independent

Thursday 17 April 2014

'Nigger' joke reveals ignorance of racism

Turning a deaf ear to Enda Kenny's remark is to turn a blind eye to the non-violent symptoms of racism in Irish society, says Colum Kenny

WHAT does it mean when the leader of the second largest party in Dail Eireann laughs about the word 'nigger' at a social event? And when most journalists present turn a deaf ear to his doing so?

It suggests that Ireland is still a closed and cosy society where political journalists are prepared to treat racist language as "just a joke". It suggests that, deep down, our politicians and media do not understand how racism works.

The incident is worrying for those who oppose racism on a daily basis.

The Irish Refugee Council, for example, claims that current government practices fuel a prejudice that asylum-seekers from Africa and elsewhere are welfare spongers.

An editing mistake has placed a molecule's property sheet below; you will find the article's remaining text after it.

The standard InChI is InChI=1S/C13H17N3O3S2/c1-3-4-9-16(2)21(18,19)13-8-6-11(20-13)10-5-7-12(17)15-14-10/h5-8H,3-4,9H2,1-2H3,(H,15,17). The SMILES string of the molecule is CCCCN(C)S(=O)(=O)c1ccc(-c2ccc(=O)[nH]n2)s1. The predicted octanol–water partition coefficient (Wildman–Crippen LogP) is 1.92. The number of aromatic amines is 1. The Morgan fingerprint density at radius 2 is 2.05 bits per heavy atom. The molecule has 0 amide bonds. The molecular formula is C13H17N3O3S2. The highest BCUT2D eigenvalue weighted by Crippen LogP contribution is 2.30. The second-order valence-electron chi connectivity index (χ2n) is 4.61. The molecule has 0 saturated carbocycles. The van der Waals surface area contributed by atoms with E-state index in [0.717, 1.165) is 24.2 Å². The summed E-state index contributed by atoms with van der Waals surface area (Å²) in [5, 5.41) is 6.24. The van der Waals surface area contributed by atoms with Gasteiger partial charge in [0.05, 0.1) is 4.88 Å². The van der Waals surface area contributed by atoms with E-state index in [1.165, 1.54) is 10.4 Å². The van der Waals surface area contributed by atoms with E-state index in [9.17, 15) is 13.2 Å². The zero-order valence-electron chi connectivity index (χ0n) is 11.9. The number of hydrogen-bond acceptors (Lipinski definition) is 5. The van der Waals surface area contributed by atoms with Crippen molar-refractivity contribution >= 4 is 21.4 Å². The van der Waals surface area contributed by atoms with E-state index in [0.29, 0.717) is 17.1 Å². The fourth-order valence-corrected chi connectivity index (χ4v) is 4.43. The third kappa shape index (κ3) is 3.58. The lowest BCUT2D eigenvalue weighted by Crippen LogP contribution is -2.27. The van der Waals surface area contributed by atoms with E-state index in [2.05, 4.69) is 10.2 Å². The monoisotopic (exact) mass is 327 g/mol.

Among people desperately trying to get into Ireland have been refugees from the Congo. The first and only elected prime minister of the Congo, Patrice Lumumba, was the very person called a 'nigger' by some barman whose words Enda Kenny quoted at his Fine Gael function.

Lumumba was overthrown and murdered in a plot fostered by Belgian colonialists and, it is claimed, the CIA. Because of continuing instability in that region, some Congolese have fled to Ireland and other countries. Some have been seriously assaulted here.

The new Fine Gael leader knew what he was doing, because he said at the function that he did not want to see his obscure 'joke' reported by journalists who were present. It is remarkable that the morning papers and RTE and other broadcasters went along with this request. When the Sunday Independent broke the story last week, the public become aware of what Enda Kenny had actually said earlier in the week.